"The BLM is responsible for managing the nation's public lands and resources in a combination of ways, which best serves the needs of the American people. The BLM balances recreational, commercial, scientific and cultural interests and it strives for long-term protection of renewable and nonrenewable resources, including range, timber, minerals, recreation, watershed, fish and wildlife, wilderness and natural, scenic, scientific and cultural values. It is the mission of the BLM to sustain the health, diversity and productivity of the public lands for the use and enjoyment of present and future generation."The Vision:
"The BLM provides for a wide variety of users without compromising the long-term health and diversity of the land and without sacrificing natural, cultural and historical resource values. We are committed to using the best scientific information to make decisions, in collaboration with other agencies, states, tribal governments and the public. We work to understand the needs of rural and urban publics, and we are committed to recovering a fair return for the use of publicly owned resources for the American taxpayers."
Has BLM lived up to their mission and vision in Green Valley? What do you think when you look toward the west and see the rising dams of toxic materials. Yes, this sludge contains sulfides as well as other toxic metals and leaching chemicals. That is why not even a weed dare dig its root into the arid slopes. True, there are some scrubs growing on some of the old dams at Asarco. This indicates that the toxic materials have leached down further into the soil. However, one must take into account the chaos that the BLM inherited when they took over the authority of the Federal Lands in 1975. Until then, an individual only had to file with the county to stake a mineral claim on Federal Land. The reality of hard rocking mining with its pits piles and dust was well ensconced into the landscape.ARIZONA STATE TRUST LAND
The same situation exists with the Arizona Land Department, which was created to collect revenue to fund public projects, particularly schools. The Mission:

"To manage State Trust lands and resources to enhance value and optimize economic return for the Trust beneficiaries, consistent with sound stewardship, conservation, and business management principles supporting socioeconomic goals for citizens here today and generations to come. To manage and provide support for resource conservation programs for the well-being of the public and the State's natural environment."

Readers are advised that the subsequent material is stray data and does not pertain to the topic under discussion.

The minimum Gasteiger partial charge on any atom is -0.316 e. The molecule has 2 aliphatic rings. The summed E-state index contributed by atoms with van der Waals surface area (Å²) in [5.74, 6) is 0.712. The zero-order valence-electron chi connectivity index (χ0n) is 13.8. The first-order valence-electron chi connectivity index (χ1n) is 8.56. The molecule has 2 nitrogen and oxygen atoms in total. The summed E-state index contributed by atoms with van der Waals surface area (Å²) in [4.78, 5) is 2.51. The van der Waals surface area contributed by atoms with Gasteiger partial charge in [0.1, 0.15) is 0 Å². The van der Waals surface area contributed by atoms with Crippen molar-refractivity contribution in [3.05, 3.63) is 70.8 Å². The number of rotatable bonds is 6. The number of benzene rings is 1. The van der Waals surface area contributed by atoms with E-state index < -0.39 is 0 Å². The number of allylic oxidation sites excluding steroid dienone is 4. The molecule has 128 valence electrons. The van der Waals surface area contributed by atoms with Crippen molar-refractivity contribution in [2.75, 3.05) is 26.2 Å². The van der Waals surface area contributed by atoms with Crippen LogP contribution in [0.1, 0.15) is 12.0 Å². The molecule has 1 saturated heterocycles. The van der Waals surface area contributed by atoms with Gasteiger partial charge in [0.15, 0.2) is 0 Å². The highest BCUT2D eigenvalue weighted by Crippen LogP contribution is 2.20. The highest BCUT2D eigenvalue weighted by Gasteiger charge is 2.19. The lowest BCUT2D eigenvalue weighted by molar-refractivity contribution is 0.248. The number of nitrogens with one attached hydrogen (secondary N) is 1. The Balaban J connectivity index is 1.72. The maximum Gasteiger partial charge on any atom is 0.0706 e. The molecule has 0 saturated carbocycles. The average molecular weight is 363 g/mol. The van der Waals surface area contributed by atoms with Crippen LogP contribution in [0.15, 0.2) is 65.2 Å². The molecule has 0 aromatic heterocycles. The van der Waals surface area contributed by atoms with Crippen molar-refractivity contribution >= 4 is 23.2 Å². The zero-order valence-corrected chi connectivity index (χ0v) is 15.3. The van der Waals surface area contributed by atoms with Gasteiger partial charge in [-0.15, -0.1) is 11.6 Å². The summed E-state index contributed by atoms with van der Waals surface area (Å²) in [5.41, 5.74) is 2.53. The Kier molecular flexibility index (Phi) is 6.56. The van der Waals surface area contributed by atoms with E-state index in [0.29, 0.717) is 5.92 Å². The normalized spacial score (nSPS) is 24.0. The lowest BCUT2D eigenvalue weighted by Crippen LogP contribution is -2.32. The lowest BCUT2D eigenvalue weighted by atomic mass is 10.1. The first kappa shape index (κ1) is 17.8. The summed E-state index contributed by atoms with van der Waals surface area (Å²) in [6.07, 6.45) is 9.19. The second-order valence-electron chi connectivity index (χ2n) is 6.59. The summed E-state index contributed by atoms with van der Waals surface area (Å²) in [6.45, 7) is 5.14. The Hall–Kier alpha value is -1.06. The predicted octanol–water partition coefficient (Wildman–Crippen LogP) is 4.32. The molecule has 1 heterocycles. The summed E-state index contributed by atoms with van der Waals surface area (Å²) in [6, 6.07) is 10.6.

Since there is no coordinating entity, there is no resort to a clear picture of the whole scene. According to ADEQ/EPA policy, the mines have to get separate permits for air and water. Neither department knows anything about the other and does not want to know: "It's just too much." Then there is the "hazardous material incidents" department, and the wastewater department. None of them know what is going on in the other department. Doesn't it make sense that the people in the Hazardous Material Incidents department notify the Aquifer Protection people of a spill of sulfuric acid? What about the water companies down hill? Then there is the Water Resource Department, which grants the usage of water. This is another issue—the mines require a lot of water to process the ore, which is then contaminated, put into tailing ponds until it evaporates into the air or seeps back into the ground water. In the early 1980's PAG was doing a marvelous job of reporting the problem, although they had no enforcement authority. They backed out of the ground water issue to such an extent that in their 2002 water quality report they purposely did not include any "negative data." That 's now ADEQ's job. If so, why did PAG bother to print a report on water quality when it eliminated the greatest offender?Certainly, there is no agency that is going to take into consideration the economic cost to the residents of Green Valley who have to purchase water softeners, water purifiers, and replace their appliances that use water more often. Do Green Valley water companies have to replace wells more often? Community Water Company has to replace a well now due to the high sulfate level. Water treatment has to be more intensive because of the harsh products that are necessary to clean our clothes, dishes and hard water deposits, such as detergents with phosphates, Lime-away, etc. In an environment that encourages water conservation, we have to install reverse osmosis filters that use 4 gallons of water to make 1 gallon.

There must be effects on our general health from breathing toxic air and drinking contaminated water. However, again, the level of each individual contaminant is measured by EPA reports without ever looking at the effects of the whole of the contaminants. The definition of hard water; 12 to 15 grs/gal is considered hard, where Wells #7 and #8 have over 30 grs/gal. Both the Sulfate level and TDS (total dissolved solids) are twice the recommended value. No one ever considers the effect of the sum total of these contaminants that have been added to our water. In addition, we have to factor breathing some heavy duty pollutants in the air. Who is willing to do the math?


Yes, we residents, whether full or part-time, are at fault too because of our "there's nothing we can do" attitude. We have seen those dams rising, we have seen the white dust on our furniture and cars, we have seen the water getting harder and harder in our homes—yet we ignored the reality. If we want to preserve our carefree life style, we have to get off the golf courses, off the dance floor, and out of the swimming pool and do something. If we don't do it now, we are going to lose our paradise because of pollution and water shortage. There's no one going to do it for us. The prevalent attitude is "We don't want to do anything to disturb the mining company operations." I venture: "Why not?" Their waste came right into our homes and disturbed our lives—our health, finances, and eventually will affect our property values.

What are some alternatives?

New technology is available. See Report on copper mining in Florence, Arizona.

"C" is also for "change"

It's time for some changes in Arizona and we will not get them unless we ask!